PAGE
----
***This excerpt is from an advance uncorrected proof***Copyright © 2016 Alex Greican  “Peter?” Anna could hear how frightened she sounded, her voice echoing back to her from the flat face of a curio cabinet that blocked the narrow path. She stood still and listened, but there came no answering cry from her brother.She called his name again, louder this time, but with the same result. Or, rather, the same lack of result.“Perhaps,” she thought, “if I were to climb to the top of that curio, I would be able to see quite far along the path.”She approached the hulking cabinet and opened the doors at the bottom. There was nothing inside. She slid open a drawer and pulled it out, set it beside her on the grass. She pulled herself up, hanging on tight to the knurled trim along the side, and used the empty slot where the drawer had been as a toe-hold. Once begun, the climb was easy, shelves positioned at convenient intervals as if it had all been purposefully fashioned for small children to scale. At the top was an elegant pointed facade and she clung to it and crouched low, willing herself not to look back down at the ground. “I am not really so high up, after all,” she thought. “Were I to fall, I might not break my arms and legs.” But this thought was not so comforting as she had felt it would be.She looked ahead of her up the path, which wound around a dining set and through a great herd of French desk chairs, disappearing at the juncture of a Chippendale butcher block and a dollhouse cupboard. A small blue bird of some sort hopped from the base of a painted white sideboard, then flapped away to the top of a jumbled mountain of coatracks. Behind her, she could see that the sun was beginning to set, the sky bruised and livid.She opened her mouth to call Peter again, but did not make a sound. All at once she felt utterly alone and afraid.A grandfather clock chimed nearby. Startled, Anna lost her grip on the facade and nearly tumbled from her perch. She slid down the back of the curio and landed neatly on her feet on the packed dirt of the path.“Well,” she thought, “I suppose there is nothing for it but to find Peter and drag him back home in time for his supper. Otherwise, we shall both get the switch and I should never forgive him if that happened.”And so she mustered her resolve and marched away into the ever-darkening Wood without glancing back even once at the warm yellow lights of her house. — Rupert Winthrop, from The Wandering Wood (1893)Prologue He woke in the dark and saw that his cell door was open.Just a crack, but lamplight shone through and into the room.  He lay on his cot and watched that chink of yellow through his shivering eyelashes. But the door didn’t open any farther and the man—the man Jack—didn’t enter the room. Had Jack forgotten to latch the door after his last visit? Or was he waiting to pounce, somewhere just out of sight in the passage beyond the cell?He kept his eyes half-shut and watched the door for an hour. The sun came up and the quality of light in the room changed. The crack between the door and the jamb remained the same, but the lamplight behind it faded, washed out by the brighter gleam of the rising sun. At last, he threw his thin grey blanket aside and sat up, swung his legs over the side of the cot and padded across the room to the bucket in the corner. When he had finished the morning’s business, he scooped sand into the bucket and went to the table under the window. He splashed water on his face from the bowl, his back to the open door, ignoring it. He drank from a ladle and looked out through the bars at the narrow stony yard, all he could see of the outside world. Then he went back to the cot and sat down and waited.His breakfast didn’t come, but sometimes it didn’t. Sometimes Jack forgot or was busy. A missed meal here or there was hardly the end of the world. So he sat and he waited. He began to worry when midday passed without any sign of food. His stomach grumbled. He checked the positions of the shadows in the yard, but they told him nothing he didn’t already know. He had an excellent internal clock. He knew full well when it was time to eat.When teatime passed with no tea or bread, he stood again and went to the door. He put his hand on the knob and closed his eyes. He concentrated on his breathing, calmed himself. He pulled the door half an inch wider and took his hand off the knob. He stood behind the door and braced himself.But nothing happened.Braver now, he touched the doorknob again, wrapped his fist around it and opened the door wide enough that he could see out into the hallway. He put his head out of the room and pulled it back immediately. But despite his expectations, nothing had hit him or cut him. Nobody had laughed at him or screamed at him. All was quiet.And so he stepped out of the room for the first time in as long as he could remember. He wasn’t at all comfortable being outside his cell. His memory of the things beyond that room was vague and untrustworthy. He swallowed hard and looked back at his cot. It represented all he knew, relative security bound up with stark terror, the twin pillars that supported his existence.He left it behind and crept down the passage on his bare feet, leaving the lantern where it hung on a peg outside the chamber. When he reached the end of the hallway there was another door and he seized the knob without flinching. He stifled a gasp when it turned under his hand and the second door swung open, revealing a long wedge of wan afternoon sunlight. He had expected the door to be locked, had expected to have to turn around and retreat to his cell and his cot and his bucket. Had, in fact, almost wished for it.He stepped out into fresh air. He felt the warmth of the sunbaked stones on the soles of his feet. When his eyes had accustomed themselves to the bright light, he looked around him at the empty street and turned and looked up at the nondescript house that had been his home for so long. He didn’t ever remember seeing the front of the house before and it occurred to him that he might have been born there, might never have been outside it. Perhaps his half-remembered notions of the world beyond his cell were only dreams.A breeze stirred the hair on his bare arms and he felt suddenly self-conscious. After hesitating a moment, he turned and went back inside, back down the passage, back into his room, to the cot. He picked up his grey blanket and draped it over his shoulders and left again.Back outside he looked up and down the street and smiled. He had a choice to make and he felt proud to have been given the opportunity. Jack was testing him, he was sure of it. He could go left to the end of the road where he saw another street running perpendicular to this one. Or he could go right. Far away to his right he could see the green tops of trees waving to him from somewhere over a steep hill. Perhaps a park or a garden. Trees. He could imagine how their bark would feel under the palm of his hand. He was certain he had touched trees before. He really had been outside his room. He nodded. The trees meant something.Walter Day turned to his right and limped naked down the street toward the beckoning green.1 Plumm’s Emporium had for years occupied a large building at the south end of Moorgate, not far from where Walter Day spent a year in captivity and not far from Drapers’ Gardens, where Day found shelter in the trees. Plumm’s was bordered on one side by an accountant’s office and on the other by that famous Gentlemen’s Club: Smithfield and Gordon. In the winter of 1890 it had been announced that Smithfield would be moving to posher headquarters in Belgravia and the renowned entrepreneur John Plumm purchased the club’s building. At the same time, he made an offer to the accountant, who was only too glad to relocate. The Emporium then closed its doors for nearly four months. The great blizzard that hit London in March of 1891 slowed construction of the new building and caused much speculation about Plumm’s financial stability. There were rumors that corners had been cut and cheaper materials used in order to get the place ready for the announced date. But when it reopened it was three times the size and four stories taller and had adopted its founder’s name, John Plumm, though most shoppers continuing to refer to it simply as Plumm’s.Beyond the cast iron and glass storefront, the ground floor of Plumm’s held two tea shops, a bank, three full restaurants, a public reading room, and a confectionary. There was an electric lift at the back, something most people had never seen, and this generated a fair amount of foot traffic, people coming in just to ride up and down. The first through third stories were supported by thick iron pillars and held a staggering variety of merchandise: toys and dolls, fabric of every variety, ready-made clothing, shoes and umbrellas and hats, groceries, baked goods and bedding, mens ties and cufflinks, coffee, books and maps and sheet music, jewelry, cutlery and crockery and cookware, rooms for lounging, rooms for smoking, and fitting rooms. At the top of the building was an enormous glass dome which was cleaned daily, along with the forty-three windows on the lower floors, by four men hired specifically for that purpose.John Plumm himself gave a speech on the day of the opening and then stepped aside, gesturing wide for the gathered throng to enter. Men wearing white gloves held the doors open as hundreds of women (and more than a few men) hurried inside, and more staff waited within holding complimentary brandy and wine balanced on silver trays. These men, along with two hundred other Plumm’s employees, were housed on-site in apartments that faced Coleman Street. In this way, as John Plumm explained, there was always someone in the store, and no customer would ever want for advice or service.There was a workshop next to the apartments at the back, where skilled artisans created papier mache mannequins and display racks made of wood and brass.John Plumm was rarely seen on the premises, but his lieutenant Joseph Hargreave, who managed the daily affairs of the store, constantly patrolled the floor, adjusting scarves on the mannequins, resolving customer issues, and replacing the employees’ soiled white gloves when needed. Hargreave had an eagle eye for imperfections among his workers and had shown three shopgirls the door before end of business on Plumm’s opening day.But he did not show up for work the second week after Plumm’s opened its doors to the public, leading many of his employees to think that perhaps Mr Plumm had taken matters into his own hands and let his overzealous manager go. Joseph Hargreave was never seen alive again and was quickly forgotten by everyone. Everyone, that is, except his brother Richard, who eventually decided to hire a private investigator to find Joseph.2 On Monday, the evening after he left his cell, Walter Day hid, shivering, behind a stand of trees until Drapers’ Gardens had emptied. When he was alone he pulled up the grass beneath him and dug a shallow trench in the hard soil. He lay down and hugged his legs to his chest, waited until his teeth stopped chattering, and he eventually fell asleep.Tuesday morning Walter kept himself hidden at the edge of the gardens until a vendor stepped away from his wagon long enough to scold a band of street urchins that were driving customers away. Walter snatched a loose cotton dress from the vendor’s awning where it hung. He pulled it over his head, then hungry and filthy and ashamed, but no longer naked, he scurried away. He clung to the side of the footpath, away from traffic and tried to seem inconspicuous in his lady’s dress, his bare feet visible below the hem. He found a half a fish pie discarded in the slush at the side of the road and ate it as quickly as he could, cramming the soggy mess into his mouth so fast that he couldn’t breathe. He watched the shadows and the passing people, while waiting for the man Jack to appear and take him back to his cell. When teatime had come and gone again, and Jack still had not materialized, Walter began to cry.Wednesday, as omnibuses rattled past carrying early morning commuters, Day crawled out of the box he had slept in and joined the flow of pedestrians. When he came to a busy intersection, he watched a gang of children who rushed forward, one at a time, to assist people as they crossed the wet road, holding up their hands to halt the buses and taxis and private carriages, and collecting small coins in return. Hopeful, Walter caught a young woman’s attention and held out his elbow for her. She looked away, her cheeks red with embarrassment, and a man standing behind Walter threatened to send for the police. As the foot traffic thinned, it began to sleet. He took shelter beneath an oriel and sat on the ground, pulled his muddy dress down so that it covered his ankles, and waited.On Thursday he returned to that same corner and watched the children more carefully, studied how they solicited pedestrians, and by afternoon had managed to help an elderly blind man cross the street. He earned a ha’penny in return and spent it on a cup of weak tea at a wagon across from the gardens. He slept in the trench again and used the dress as a blanket.When he woke Friday morning, he found a small pile of clothing had been left on the ground next to him. A pair of patched and faded trousers, a threadbare shirt, a thick wool coat, and boots with a hole in one toe. Next to the clothing was a walking stick with a round brass handle. He recognized it as his own, from some long ago time, like seeing a cherished toy he had played with as a child. He looked around, but saw no one, and so he put on the new clothes and buried his dress next to the trench so that it would not be stolen or discarded. More appropriately attired, he was able to help seven people cross the busy intersection that day and, for the first time since leaving his cell, he ate an entire meal. That night he slept well and was not bothered by any rumblings in his stomach.The children were waiting for him at his corner on Saturday. Walter listened as they explained their position. This was their corner and, although he was much larger than they were, they outnumbered him and would cause him grievous harm if he continued to interfere with their ability to earn a living. He nodded and wished them well and wandered away in search of another intersection. He had no luck, but later that day he was struck on the back of the head by a cigar butt that was carelessly tossed from a passing carriage. He picked up the smoldering butt and carried it away with him. Over the course of two hours, he found nearly twenty more, an even mix of cigars and cigarettes. He took them back to his trench in the gardens and unrolled them all, using a piece of bark stripped from a tree to catch the precious bits of tobacco left inside them. It took some time, but eventually he was able to form two new crude-looking cigars from the leftovers. He took off his boots, put the cigars in the toe of the left boot, and slept on top of them so they wouldn’t be stolen from him in the night.On Sunday, he chose the two biggest and smartest of the children at the corner and made arrangements with them. He gave each of them a cigar and they shook hands. He spent the rest of the day combing gutters and alleyways, gathering butts and drying them in the sun. When he returned to the corner, his young business partners had sold the cigars and they each gave him half their earnings: four pennies. Walter ate another meal that night before getting back to work repurposing the used tobacco he had found. By the time he went to sleep he had five new cigars hidden in his left boot.3 The vast majority of London had failed to note Walter Day’s disappearance and had gone about its business without marking his absence. But, even a year later, there were still people who woke up each morning with the expectation that they might see him again, perhaps that very day.Among that select group was the former Sergeant Nevil Hammersmith, who because of his headstrong and reckless manner had been let go from Scotland Yard. He had opened his own detective agency, which he now operated in a headstrong and reckless manner. His offices were housed in a compact two-room suite in Camden and a plaque outside the door read simply “Hammersmith.” Beneath that, in smaller script, were the words “Discreet Enquiries.”The outer office lacked privacy, but the inner office lacked furniture, aside from a small table and a bedroll in the corner where Hammersmith often napped when sleep overtook him. Every other inch of floor space was occupied by stacks of notes and newspapers, sketches and blurry photographs, witness reports, location descriptions, a record of every step Hammersmith had taken in the year since his closest friend and colleague had vanished.One thick file folder was dedicated to the other cities and countries where men matching Walter Day’s description had been seen. Hammersmith had traveled to Ireland and France, and even as far as New York in his search, but being cooped up aboard a ship for weeks on end had frustrated him and made him wary afterward of any leads that might take him away from London.Hammersmith knew he was not the detective Walter Day had been and he felt he had to work twice as hard to make up for his lack of skill. For every dead end he encountered in his search for Day, he redoubled his efforts until his determination became an end in and of itself.Hammersmith (the agency) had few clients and they labored under the false impression that Hammersmith (the detective) worked for them. He did not. He worked for Claire Day only, and he cared about little other than finding her husband. He had two employees, both of them young women he had met in the course of a previous investigation.Eugenia Merrilow sat behind a desk just inside the front door and screened potential clients. If a case was simple enough and if she judged that the agency was close to running out of oil for the lamps and therefore needed money, she would take down pertinent details and promise to pass the information on to Mr Hammersmith. In fact, she gave nearly all their new cases to Hatty Pitt.Hatty had become a widow when she was seventeen years old. A murderer called the Harvest Man had escaped prison, tied Hatty to her bed, and butchered her husband John Charles Pitt. She had been unhappy in her marriage and was pleased to have got her freedom back (a selfish thought that never failed to cause a twinge of guilt and sorrow for poor John Charles).Hatty had no training as a detective, no training in anything else, either. But she had been interested and available when Mr Hammersmith had announced he was opening his own detective agency. When he had taken her on, she’d assumed she would be his secretary or clerk and the thought had been acceptable, but not really very exciting. She had a new lease on life, and she had decided early on that she didn’t want to do the same sorts of things her friends were all doing, the same sorts of things she surely would have done if she’d remained married to poor John Charles. (“Poor” was beginning to seem like John Charles’s first name.) And so she had persuaded Mr Hammersmith to hire Eugenia Merrilow as well, suggesting that it might take more than two people to manage the task of finding anyone in a city the size of London. It was her way of paying Eugenia back for taking Hatty in when she had first lost John Charles and had nowhere else to go. Eugenia had not asked for a salary (she was wealthy and bored), but wanted interesting work, which meant Mr Hammersmith could afford her. With Eugenia to take up the secretarial duties, Hatty had been free to begin insinuating herself into Mr Hammersmith’s investigative work. He had been too distracted to object or even to notice what she was doing. Within a few months she had created a satisfying occupation for herself.The cases Eugenia gave her were simple enough: follow a wandering husband on the train and note where he disembarked, deliver a note of foreclosure to a small business, hunt down a missing pet, etc. She thought the fact that detective work was not commonly performed by women actually gave her an advantage. No one suspected her of following them, no one viewed her inquiries as suspicious. She was nearly invisible. Eugenia did not accept cases that involved any hint of serious danger, and Hatty consulted with Mr Hammersmith who seemed always to be under the impression that Hatty was asking hypothetical questions. He would generally give her an hour of his time before she could see his attention wandering back to the case of the missing Inspector Day. She was often frustrated by his single-mindedness, but admired his sense of purpose and his dogged determination.She also admired his long eyelashes and his long fingers and the way his uncombed hair flopped down into his eyes at inconvenient moments. She suspected Eugenia Merrilow harbored similar feelings, but the two of them had never discussed the matter.Most days, when Eugenia unlocked the door and brought the post to the desk, Hammersmith would emerge from the inner office, rubbing his red-rimmed eyes. He would greet her absently, take his hat from the rack, and leave. Some days he would go to Scotland Yard and pester Inspector Tiffany or Inspector Blacker. They were sympathetic, but never had any new information for him about Day’s disappearance. The men of the Murder Squad had finished moving to a new headquarters on the Victorian Embankment and their search for Day was necessarily interrupted by the minutia of daily life, by other cases, by other crimes.Some mornings Hammersmith would visit Claire Day and they would discuss the investigation. Walter Day’s wife was now caught up in her own routines and distractions, the demands of four children, a busy household staff and a new career. It was a poorly guarded secret that Claire had written a popular book of children’s rhymes under the pen name Rupert Winthrop. But a series of unfortunate events in the previous year had traumatized her to the extent that she rarely went anywhere in London alone. She still wrote her poems and had begun to think she might like to write a prose story for children. In the evenings after the dishes had been cleared, she would compose a new rhyme and read it to her adopted boys Robert and Simon (they had been orphaned by the Harvest Man, the same madman who had widowed Hatty Pitt) before tucking them into bed. Then she would work until dawn or sometimes she would lie in her bed and watch shadows move across her ceiling. She did not sleep much and her eyes were generally as bloodshot as Hammersmith’s. The sales of Claire’s poems, and the advance she had received for her next book, had paid for the Hammersmith Agency’s office.The blizzard of that March had kept most people inside, where they didn’t get into the sorts of trouble that might require detecting of the private variety. But the sun had begun to come out sporadically and snow had melted and become slush, which was now beginning to disappear as well. People were leaving their homes and, after being pent-up for so long, were getting into all manner of mischief, both minor and calamitous.On the first warm day of spring, fog had lifted off the Thames and invaded the neighborhoods north of the river. Hatty stood in the outer office, watching grey nothingness roll by outside the window, obscuring the fish and chips shop across the street. She held a pencil and a small notebook of the sort preferred by her employer. Eugenia sat behind her desk, sorting papers into piles that Hatty suspected were entirely random. Eugenia had provided (and was prominently posed in) the many framed photographs of tableau vivants that lined the agency’s walls. Across the desk from her, draped across the client chair like an empty suit, was a bespectacled older man with a silver fringe of hair and an untidy mustache. He had carefully arranged two long hairs across the gleaming pink expanse of his scalp. Hatty felt pity and a touch of admiration for the futile vanity of her new client.“I would like to speak directly to Mr Hammersmith,” the man said. “This is a matter of some importance to the family, as you may imagine.”“I’m afraid,” Hatty said, “that Mr Hammersmith is busy elsewhere at the moment, but he will review my notes the moment he returns.”“I’ll wait for him.”“It may be some time.”“Then I’ll find another detective.”“You should certainly feel free to do so, sir, but Mr Hammersmith asked me to tell you how much he appreciates your confidence in him. He wanted so very badly to meet you himself.” In fact, Hammersmith had said no such thing. He had probably forgotten all about the meeting and the potential client, who was now drawing himself up in the chair and adjusting his waistcoat.“Then why isn’t he here?”“He’s with the Commissioner of Police,” Eugenia said. “You can’t very well say no to the Commissioner of Police when he sends for you.”Hatty frowned at Eugenia, but Eugenia didn’t notice, didn’t even look up from her busywork. It was the standard lie they always gave and it made Mr Hammersmith seem very important indeed, but Hatty didn’t care for it. As far as she was concerned, the business of the Hammersmith Agency was the uncovering of lies, not the propagation of them. When Eugenia didn’t note her disapproval, Hatty gave up and turned her attention back to the client.“Mr Hammersmith had to go immediately to see about the details of another case.” It was not entirely a lie.“Called on by Sir Edward himself?”Now the client was impressed and Hatty knew they had him on the hook. She just wished she’d been able to impress the man herself, instead of invoking Sir Edward’s reputation in order to secure this new piece of business. She glanced at the first page of her tiny notebook.“Your name is…?”“I never gave my name when I made this appointment,” the man said. “I didn’t want the family’s reputation to be jeopardized.”Hatty made an impatient gesture at Eugenia, who glared at her for a moment before rising and retreating to the inner office. Hatty took her chair and set the notebook on the desk in front of her. She couldn’t very well stand against the wall and question their new client.“Surely you don’t mind telling me your name now that you’re here, sir,” Hatty said.“I’d rather—“Hatty interrupted him. “Then what is the nature of your trouble?”“My brother is missing. I wouldn’t say he’s disappeared so much, only that I don’t know where he is.”“Of course. Well, you’ve come to the right place. We specialize in looking for missing people.” True enough, although Hatty didn’t mention their lack of success in actually finding missing people. “But we can’t begin to search for your brother unless we know his name.”“I don’t doubt it, but see here, young lady, this is a very delicate situation.”“A business matter hinges on his availability?”“Something like that.” He sat up even straighter now. “In fact, his position has been given to someone else in his absence and I have every hope that the situation might still be reversed. But how did you know?”“I told you. We do this sort of thing all the time.” Hatty had made an educated guess based on the client’s pomposity. She leaned forward over the desk and lowered her voice. “Anything you tell us will be held in the strictest of confidence. Just as it says on the sign outside. We are extremely discreet.”The man cleared his throat and looked around the tiny room as if to assure himself that they were alone. His nostrils needed to be trimmed and Hatty noticed a dried yellow nugget clinging for life to the wiry grey hairs. She absently rubbed her own nose. It had been broken a year before and had healed with a slight bump halfway down the bridge. She thought it gave her a worldly appearance and she took perverse pride in this exotic imperfection.She waited, her pencil poised over a blank sheet in the notebook, and finally the man cleared his throat and spoke. “If… I mean to say, once you find my brother I would like all notes and records of your enquiries turned over to me so I may burn them.”“As you wish,” Hatty said. First, get the man to talk, then worry about keeping promises.“Good. Well, then… I say, this is awkward.”“How so?”“I’ve never had occasion to employ your sort before, you know.”“Ah. My sort.”“It feels a bit…” The man left off as if there were too many adjectives to choose from.“Your brother’s name?”“Yes. Just so. His name.” A deep sigh and the man straightened his shoulders, ready to take the plunge. “His name was, pardon me, his name is Joseph Hargreave.”Hatty wrote this down. “And your name?”“You need my name as well?”“It would help us when it comes time to make out the bill for services.”“Of course. My name is Richard Hargreave. Doctor Richard Hargreave.”“And what’s happened to your brother?”“He left the flat, we share an apartment in the city, three mornings ago very early, straight after breakfast, and was headed for the store, but he never arrived. The first day he was gone I became mildly concerned because he usually tells me if he has an engagement and needs me to allow for his absence. By that evening I was distraught and have remained so ever since.”“You say he sometimes has engagements? Business affairs?”“He manages the bulk of our parents’ estate, which keeps him just busy enough, I suppose, in addition to his duties at Plumm’s. Occasionally he has to meet with a banker or with our solicitor about one thing or another having to do with our investments. I don’t trouble myself with all that, but he’s quite capable.”She had written the word “Plumm’s” in her notebook and underlined it, but she decided to wait a moment before following up. She didn’t want the client to lose his train of thought. “And you think he would have told you if he had a meeting of that sort? With an investor? Is it possible he’s had to leave town for some reason and it slipped his mind that he hadn’t informed you?”“No, no, no. His money is also my money, after all. He always keeps me up to the minute about everything. He wouldn’t have… Well, he would have told me, that’s all.”Hatty looked up from her notebook. “You’re afraid he’s met with foul play?”“I certainly hope not. But the thought has occurred to me and I don’t know what to do about it.”“I’d say you’ve done it already. You’ve come to us and put the matter in our hands.” She smiled at him and he managed some sort of a sneer in return. “Now,” Hatty said, “I need details. Tell me everything you can about his habits, his appearance, his acquaintances, everything you can think of that might be helpful.”“And you’ll relay this information to Mr Hammersmith straight away?”“Absolutely.”“Very well.” Dr Richard Hargreave cleared his throat and adjusted his spectacles on his nose and began to talk about his brother. The nugget of snot dropped to his lap and Hatty looked down at the desk and wrote as fast as she could.4 A two-wheeler pulled up to the mouth of a narrow alley in Saffron Hill. Two people alighted, a man and a woman, both dressed head to foot in black. Their fashions indicated they were not native to England. The man took a bag from the floor of the cab and tipped the driver, who sped away as fast as his horse could move. The couple in black stepped into the alley and walked slowly along, looking all round them at the stalls of stinking fish and yesterday’s vegetables. The man held his elbow out to the woman, who slipped her arm in his. A pickpocket circled them and darted back, but the man in black casualty swung his bag, without looking, and the pickpocket went down in a heap behind them. They walked on as if they hadn’t noticed him.The alley wandered on and they followed it through the fog, their bootheels clacking on broken stones, awnings above them dripping on the woman’s umbrella, held above them both. They did not speak, nor did they look at each other, but they stopped together when they reached a small home with no garden and a stinking garbage pile against the front bricks. One shutter was painted with the notice: Logings for Traffelers.The man led the way to the front door, and without knocking opened it for his companion. She nodded to him as she passed over the threshold. Inside, the place was small and damp, and reeked of old sweat and gin. A tiny old woman came rushing from some back room to greet them.“Yer in luck,” she said. Her voice was thick, both with liquor and a cockney dialect. “I’ve two beds left.”“We’ll take a room to ourselves,” the man said.“Oh, you’d be wantin a posher place’n this, then. We goes by the mattress here and you’ll be furnishin yourselves when it comes to linens.”“A room,” the man said again. His companion did not speak, nor did she look at the landlady. She stared straight ahead and worried her thumb along the handle of her umbrella.“That’d come dear, sir,” the old woman said. “I can’t be givin’ out a whole room to just two people, can I?”Now that the matter had come down to money, the man seemed to relax. He smiled for the first time, and when he did the landlady shivered.“We’ll give you forty a week for the room. Two weeks in advance. And we’ll take our meals elsewhere.”“Forty? A week?” The old woman leaned toward him and shook her head. “I hate to say it, I do, but you can get a better place’n this for forty a week, sir.”“Yes.”“Well then, I’ll take yer money. What name would you like on the register?”“None. If we wanted a name on the register, we’d stay somewhere that didn’t smell of rat piss.”“Gotta put sumpin down for the inspectors.”“Very well, put down Parker.”“Mr and Mrs, then?”“If it suits you.”“Gimme an hour or so to clear out a room.”“Clear the mattresses off the beds, too, or the floor if there are no beds.”“We got proper beds here, like.”“Good. Send a boy round for new mattresses. Clean mattresses. We’ll pay for those too.”“New mattresses?”“And linens. New. Never used. Have them on the beds when we return.”“New mattresses, new linens. That’ll cost, sir.”The man smiled again and the old woman backed away from him. He reached into his pocket and drew out three coins. He took the landlady’s hand, turned it over and laid the coins on her palm. “I trust that will suffice.”The old woman drew in a sharp breath through her nose and nodded. The man nodded in return.“Never seen a lady wear a man’s clothings before.” The old lady jerked her thumb in the woman’s direction. “Don’t she talk?”“Oh, you wouldn’t want her to talk,” the man said. “I’m the polite one.” He took his companion’s arm and the two of them left the house without another word or a backward look. The man pulled the door quietly shut behind them.When she was sure they were gone, the old woman clutched her wrist where the man had touched her. It felt icy cold.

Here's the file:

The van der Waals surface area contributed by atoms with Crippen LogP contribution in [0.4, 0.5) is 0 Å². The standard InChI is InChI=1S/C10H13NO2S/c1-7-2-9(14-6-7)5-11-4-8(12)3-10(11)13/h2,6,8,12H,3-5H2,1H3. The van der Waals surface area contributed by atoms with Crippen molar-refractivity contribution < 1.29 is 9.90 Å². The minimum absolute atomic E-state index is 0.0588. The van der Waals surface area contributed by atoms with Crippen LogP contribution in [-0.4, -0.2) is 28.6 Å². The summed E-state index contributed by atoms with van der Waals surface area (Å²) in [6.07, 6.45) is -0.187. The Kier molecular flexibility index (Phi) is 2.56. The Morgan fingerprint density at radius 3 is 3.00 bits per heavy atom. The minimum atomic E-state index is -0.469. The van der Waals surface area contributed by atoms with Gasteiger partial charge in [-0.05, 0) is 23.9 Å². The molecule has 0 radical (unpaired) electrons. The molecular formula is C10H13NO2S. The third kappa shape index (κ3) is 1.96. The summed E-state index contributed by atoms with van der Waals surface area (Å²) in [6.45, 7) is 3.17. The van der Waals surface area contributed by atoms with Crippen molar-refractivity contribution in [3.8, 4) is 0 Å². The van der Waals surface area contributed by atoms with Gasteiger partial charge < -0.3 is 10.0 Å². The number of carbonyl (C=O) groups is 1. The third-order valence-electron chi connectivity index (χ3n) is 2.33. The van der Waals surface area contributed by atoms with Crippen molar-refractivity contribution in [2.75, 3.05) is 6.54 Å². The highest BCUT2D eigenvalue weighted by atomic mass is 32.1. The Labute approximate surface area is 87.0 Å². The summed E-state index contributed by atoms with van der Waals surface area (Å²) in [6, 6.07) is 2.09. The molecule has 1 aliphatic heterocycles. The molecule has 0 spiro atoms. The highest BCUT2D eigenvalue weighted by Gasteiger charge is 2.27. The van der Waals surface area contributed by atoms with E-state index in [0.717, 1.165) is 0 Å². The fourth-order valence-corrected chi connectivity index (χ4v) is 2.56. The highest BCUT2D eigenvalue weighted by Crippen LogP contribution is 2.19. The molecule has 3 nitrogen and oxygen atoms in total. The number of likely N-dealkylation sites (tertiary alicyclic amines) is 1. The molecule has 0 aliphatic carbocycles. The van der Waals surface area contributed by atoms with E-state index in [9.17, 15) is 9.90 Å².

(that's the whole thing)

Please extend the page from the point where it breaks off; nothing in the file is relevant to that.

Editorial Reviews

Praise for LOST AND GONE FOREVER  “…completely engrossing… fans of the series will bask in the Victorian atmosphere.” —Booklist “Jack the Ripper meets his psychopathic equal in this macabre tale of late Victorian England… in this fifth installment about the hunt for England's most famous serial killer… you're in for quite a ride.” — Kirkus Reviews “The gritty descriptions of Victorian London are a major highlight of the series, making this a solid choice for fans of the time period.”  — Library Journal"Filled with thrill and suspense from the beginning to the end, this book is highly recommended!" —Mystery TribunePraise for Alex Grecian “The Devil’s Workshop is a historical thriller that moves quickly and surely, bringing Jack the Ripper back from the realm of nightmare to the streets of London. Saucy Jack may be one of the most disturbing characters ever written on the page—again.” —Kirkus Reviews (starred review)   “In The Harvest Man, Grecian brings his graphic and dramatic skills to bear in a harrowing psychological drama, narrated with a visual accuracy that is the stuff of nightmares. Prepare yourself for a compelling mix of psychological thriller and historical mystery.” —Booklist (starred review)   “Grecian is skilled at creating menacing villains and sympathetic secondary characters. The nonstop action (in The Harvest Man) would make for a strong BBC America series.” —Library Journal   “Grecian has a remarkable way of pulling the reader in and down, into the swirling dark. We emerge from this tale dazed and awed.” —The Huffington Post